Gabrielle Griner: Endings and Beginnings

Endings and Beginnings

For the first time in over half a decade, a familiar competitor will be missing from the largest "A" division of the High School Girls Pole Vault here in Alabama.

After week one of this season, Gabrielle Griner (Sr. Sparkman High School) was the top vaulter in the state with a jump of 10' 7"

The next weekend she won the Panther Invitational with a jump of 10' 6" and then had this near miss at 11' 1" to video)

2017 Panther Inv. 11-1
118# girl on a 140# pole!.

Two days later she tore her ACL, ending her High School career.

At Home On The Runway

Gabrielle is one of those "single event" athletes. She Pole Vaults because she is a pole-vaulter. Not an athlete who "does" the pole-vault ... but a Pole Vaulter. While she has been competing in this event since 7th grade, she was vaulting long before that. She has been taking a full run and planting a pole since Elementary school ...

Practicing the Pole Vault in her Grandfather's yard.

... but she actually had her first lessons before she was two!  While her father moved the pole, she was working on her swing and landing in piles of blankets!

Practicing her swing as a toddler.
Practicing her swing as a toddler.

It Runs (or JUMPS) In The Family

That Gabrielle would become a Pole Vaulter may have been un-avoidable as it seems to run in the family genes. Her father, Gary Griner, was a State Champion vaulter for Huntsville High School ('81) who was coached by HIS father, Gary Griner Sr., a vaulter who started with bamboo poles and landed in sand or piles of sawdust.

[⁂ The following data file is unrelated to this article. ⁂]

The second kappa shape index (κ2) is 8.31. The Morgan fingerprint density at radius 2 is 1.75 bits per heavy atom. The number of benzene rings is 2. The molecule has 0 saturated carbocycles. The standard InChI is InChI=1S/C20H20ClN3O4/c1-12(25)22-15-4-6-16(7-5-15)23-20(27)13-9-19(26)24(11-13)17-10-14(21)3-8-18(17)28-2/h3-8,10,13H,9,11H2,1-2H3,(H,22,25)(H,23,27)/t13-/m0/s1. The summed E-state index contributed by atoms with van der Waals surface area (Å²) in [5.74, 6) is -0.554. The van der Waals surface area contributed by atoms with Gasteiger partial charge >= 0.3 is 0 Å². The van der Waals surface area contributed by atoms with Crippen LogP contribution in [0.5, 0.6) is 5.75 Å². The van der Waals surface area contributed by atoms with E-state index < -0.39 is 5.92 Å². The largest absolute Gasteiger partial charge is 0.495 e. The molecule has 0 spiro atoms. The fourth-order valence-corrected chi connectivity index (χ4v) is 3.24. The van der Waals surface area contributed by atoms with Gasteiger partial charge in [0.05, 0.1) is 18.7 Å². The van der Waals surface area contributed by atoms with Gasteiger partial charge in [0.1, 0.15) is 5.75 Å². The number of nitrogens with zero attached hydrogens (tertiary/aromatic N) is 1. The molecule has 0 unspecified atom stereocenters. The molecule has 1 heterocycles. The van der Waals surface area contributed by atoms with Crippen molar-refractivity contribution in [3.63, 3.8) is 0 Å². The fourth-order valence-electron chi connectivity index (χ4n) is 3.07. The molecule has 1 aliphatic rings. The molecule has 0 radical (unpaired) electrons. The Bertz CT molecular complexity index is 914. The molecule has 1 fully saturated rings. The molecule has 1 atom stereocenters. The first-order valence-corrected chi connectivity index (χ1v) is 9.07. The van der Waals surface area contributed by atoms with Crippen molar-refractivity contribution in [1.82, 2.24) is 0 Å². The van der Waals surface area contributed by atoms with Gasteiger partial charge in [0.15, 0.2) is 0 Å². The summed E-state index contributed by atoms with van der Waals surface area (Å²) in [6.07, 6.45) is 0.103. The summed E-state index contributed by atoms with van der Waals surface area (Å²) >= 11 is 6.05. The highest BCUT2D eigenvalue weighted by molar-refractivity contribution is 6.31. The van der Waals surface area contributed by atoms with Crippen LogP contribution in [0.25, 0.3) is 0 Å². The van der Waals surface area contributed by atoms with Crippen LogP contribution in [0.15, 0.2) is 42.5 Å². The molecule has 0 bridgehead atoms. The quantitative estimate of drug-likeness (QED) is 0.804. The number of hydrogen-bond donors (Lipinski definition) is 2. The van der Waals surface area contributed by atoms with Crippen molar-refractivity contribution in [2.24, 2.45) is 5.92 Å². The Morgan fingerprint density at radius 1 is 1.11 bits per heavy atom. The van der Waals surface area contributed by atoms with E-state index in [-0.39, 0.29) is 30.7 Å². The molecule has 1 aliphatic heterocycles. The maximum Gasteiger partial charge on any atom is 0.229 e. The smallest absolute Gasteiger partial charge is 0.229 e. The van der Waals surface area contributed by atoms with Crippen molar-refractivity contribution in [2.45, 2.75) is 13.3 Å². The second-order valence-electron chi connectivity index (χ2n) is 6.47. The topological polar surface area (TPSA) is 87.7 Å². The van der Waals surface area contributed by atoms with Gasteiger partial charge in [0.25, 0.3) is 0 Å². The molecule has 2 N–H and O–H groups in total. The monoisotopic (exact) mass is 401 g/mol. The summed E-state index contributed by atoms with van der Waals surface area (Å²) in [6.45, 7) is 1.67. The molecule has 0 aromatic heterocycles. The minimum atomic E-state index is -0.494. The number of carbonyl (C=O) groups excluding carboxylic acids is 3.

Gary Sr. actually vaulted into his 70's, until after one meet his mother (in her 90's) called and told him it was time to stop acting like a kid! Now in his 80's, he has been a fixture in North Alabama Pole Vaulting for just short of a half century. He has always done so as a volunteer providing countless hours of coaching and lending the use of tens of thousands of dollars in equipment to athletes from all across the area. He does so because there is a need and he loves the sport. That willingness and desire to help athletes who take vaulting seriously is another thing you see in a lot former vaulters